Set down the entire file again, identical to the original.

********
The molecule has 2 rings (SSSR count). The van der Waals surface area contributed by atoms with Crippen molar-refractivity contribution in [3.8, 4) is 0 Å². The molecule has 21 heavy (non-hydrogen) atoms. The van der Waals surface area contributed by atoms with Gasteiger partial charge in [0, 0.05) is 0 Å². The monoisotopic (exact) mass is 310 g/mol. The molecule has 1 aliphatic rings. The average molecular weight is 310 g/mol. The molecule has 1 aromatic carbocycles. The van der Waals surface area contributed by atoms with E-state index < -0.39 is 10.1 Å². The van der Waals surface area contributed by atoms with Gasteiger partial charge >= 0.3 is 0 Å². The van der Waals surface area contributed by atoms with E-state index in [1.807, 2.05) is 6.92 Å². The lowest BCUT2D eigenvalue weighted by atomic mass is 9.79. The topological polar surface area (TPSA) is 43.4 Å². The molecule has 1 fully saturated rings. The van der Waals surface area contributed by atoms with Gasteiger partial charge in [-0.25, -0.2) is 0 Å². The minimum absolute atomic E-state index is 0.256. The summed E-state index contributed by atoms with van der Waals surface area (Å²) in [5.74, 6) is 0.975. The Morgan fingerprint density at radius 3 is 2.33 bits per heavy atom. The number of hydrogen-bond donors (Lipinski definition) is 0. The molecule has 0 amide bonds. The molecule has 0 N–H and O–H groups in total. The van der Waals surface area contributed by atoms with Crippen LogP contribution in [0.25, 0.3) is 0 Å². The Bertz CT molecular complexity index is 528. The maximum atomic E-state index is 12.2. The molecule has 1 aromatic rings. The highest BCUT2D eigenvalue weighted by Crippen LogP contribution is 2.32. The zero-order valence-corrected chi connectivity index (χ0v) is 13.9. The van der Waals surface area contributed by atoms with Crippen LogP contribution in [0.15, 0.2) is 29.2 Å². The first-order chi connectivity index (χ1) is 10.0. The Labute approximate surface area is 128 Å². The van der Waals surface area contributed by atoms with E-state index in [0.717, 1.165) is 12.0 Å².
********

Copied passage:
The molecule has 2 rings (SSSR count). The van der Waals surface area contributed by atoms with Crippen molar-refractivity contribution in [3.8, 4) is 0 Å². The molecule has 21 heavy (non-hydrogen) atoms. The van der Waals surface area contributed by atoms with Gasteiger partial charge in [0, 0.05) is 0 Å². The monoisotopic (exact) mass is 310 g/mol. The molecule has 1 aliphatic rings. The average molecular weight is 310 g/mol. The molecule has 1 aromatic carbocycles. The van der Waals surface area contributed by atoms with E-state index < -0.39 is 10.1 Å². The van der Waals surface area contributed by atoms with Gasteiger partial charge >= 0.3 is 0 Å². The van der Waals surface area contributed by atoms with E-state index in [1.807, 2.05) is 6.92 Å². The lowest BCUT2D eigenvalue weighted by atomic mass is 9.79. The topological polar surface area (TPSA) is 43.4 Å². The molecule has 1 fully saturated rings. The van der Waals surface area contributed by atoms with Gasteiger partial charge in [-0.25, -0.2) is 0 Å². The minimum absolute atomic E-state index is 0.256. The summed E-state index contributed by atoms with van der Waals surface area (Å²) in [5.74, 6) is 0.975. The Morgan fingerprint density at radius 3 is 2.33 bits per heavy atom. The number of hydrogen-bond donors (Lipinski definition) is 0. The molecule has 0 amide bonds. The molecule has 0 N–H and O–H groups in total. The van der Waals surface area contributed by atoms with Crippen LogP contribution in [0.25, 0.3) is 0 Å². The Bertz CT molecular complexity index is 528. The maximum atomic E-state index is 12.2. The molecule has 1 aromatic rings. The highest BCUT2D eigenvalue weighted by Crippen LogP contribution is 2.32. The zero-order valence-corrected chi connectivity index (χ0v) is 13.9. The van der Waals surface area contributed by atoms with Crippen LogP contribution in [0.15, 0.2) is 29.2 Å². The first-order chi connectivity index (χ1) is 10.0. The Labute approximate surface area is 128 Å². The van der Waals surface area contributed by atoms with E-state index in [0.717, 1.165) is 12.0 Å².